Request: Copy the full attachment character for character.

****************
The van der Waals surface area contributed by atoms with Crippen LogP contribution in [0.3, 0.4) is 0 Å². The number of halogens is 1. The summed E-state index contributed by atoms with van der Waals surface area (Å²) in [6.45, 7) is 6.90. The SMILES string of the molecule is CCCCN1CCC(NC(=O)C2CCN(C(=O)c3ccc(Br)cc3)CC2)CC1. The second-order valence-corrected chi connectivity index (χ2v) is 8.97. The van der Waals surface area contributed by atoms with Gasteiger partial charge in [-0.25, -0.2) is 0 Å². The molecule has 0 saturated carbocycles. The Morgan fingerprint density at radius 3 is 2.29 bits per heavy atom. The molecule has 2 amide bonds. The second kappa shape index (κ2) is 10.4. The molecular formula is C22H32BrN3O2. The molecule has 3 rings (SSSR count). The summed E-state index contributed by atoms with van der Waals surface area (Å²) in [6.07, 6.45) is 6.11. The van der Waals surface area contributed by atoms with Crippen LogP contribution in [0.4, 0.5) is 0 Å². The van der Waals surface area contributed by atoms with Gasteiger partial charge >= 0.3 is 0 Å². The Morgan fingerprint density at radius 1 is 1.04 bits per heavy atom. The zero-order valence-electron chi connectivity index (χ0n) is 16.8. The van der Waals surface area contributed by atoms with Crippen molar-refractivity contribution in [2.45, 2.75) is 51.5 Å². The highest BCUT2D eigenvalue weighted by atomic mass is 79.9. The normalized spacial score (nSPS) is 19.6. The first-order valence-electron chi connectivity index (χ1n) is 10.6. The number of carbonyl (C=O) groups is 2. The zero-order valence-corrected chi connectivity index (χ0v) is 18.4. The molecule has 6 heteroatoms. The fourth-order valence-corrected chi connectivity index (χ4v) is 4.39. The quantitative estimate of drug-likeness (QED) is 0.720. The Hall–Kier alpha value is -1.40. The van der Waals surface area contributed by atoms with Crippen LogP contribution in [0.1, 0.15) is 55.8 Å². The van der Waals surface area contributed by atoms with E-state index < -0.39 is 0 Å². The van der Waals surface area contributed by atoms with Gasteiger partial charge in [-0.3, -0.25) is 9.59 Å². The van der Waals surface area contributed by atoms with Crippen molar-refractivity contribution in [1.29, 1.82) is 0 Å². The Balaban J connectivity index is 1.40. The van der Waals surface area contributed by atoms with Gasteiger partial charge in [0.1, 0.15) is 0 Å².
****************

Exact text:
The van der Waals surface area contributed by atoms with Crippen LogP contribution in [0.3, 0.4) is 0 Å². The number of halogens is 1. The summed E-state index contributed by atoms with van der Waals surface area (Å²) in [6.45, 7) is 6.90. The SMILES string of the molecule is CCCCN1CCC(NC(=O)C2CCN(C(=O)c3ccc(Br)cc3)CC2)CC1. The second-order valence-corrected chi connectivity index (χ2v) is 8.97. The van der Waals surface area contributed by atoms with Gasteiger partial charge in [-0.25, -0.2) is 0 Å². The molecule has 0 saturated carbocycles. The Morgan fingerprint density at radius 3 is 2.29 bits per heavy atom. The molecule has 2 amide bonds. The second kappa shape index (κ2) is 10.4. The molecular formula is C22H32BrN3O2. The molecule has 3 rings (SSSR count). The summed E-state index contributed by atoms with van der Waals surface area (Å²) in [6.07, 6.45) is 6.11. The van der Waals surface area contributed by atoms with Crippen LogP contribution in [0.4, 0.5) is 0 Å². The van der Waals surface area contributed by atoms with Gasteiger partial charge >= 0.3 is 0 Å². The Morgan fingerprint density at radius 1 is 1.04 bits per heavy atom. The zero-order valence-electron chi connectivity index (χ0n) is 16.8. The van der Waals surface area contributed by atoms with Crippen molar-refractivity contribution in [2.45, 2.75) is 51.5 Å². The highest BCUT2D eigenvalue weighted by atomic mass is 79.9. The normalized spacial score (nSPS) is 19.6. The first-order valence-electron chi connectivity index (χ1n) is 10.6. The number of carbonyl (C=O) groups is 2. The zero-order valence-corrected chi connectivity index (χ0v) is 18.4. The molecule has 6 heteroatoms. The fourth-order valence-corrected chi connectivity index (χ4v) is 4.39. The quantitative estimate of drug-likeness (QED) is 0.720. The Hall–Kier alpha value is -1.40. The van der Waals surface area contributed by atoms with Crippen LogP contribution in [0.1, 0.15) is 55.8 Å². The van der Waals surface area contributed by atoms with E-state index < -0.39 is 0 Å². The van der Waals surface area contributed by atoms with Gasteiger partial charge in [-0.3, -0.25) is 9.59 Å². The van der Waals surface area contributed by atoms with Crippen molar-refractivity contribution in [1.29, 1.82) is 0 Å². The Balaban J connectivity index is 1.40. The van der Waals surface area contributed by atoms with Gasteiger partial charge in [0.1, 0.15) is 0 Å².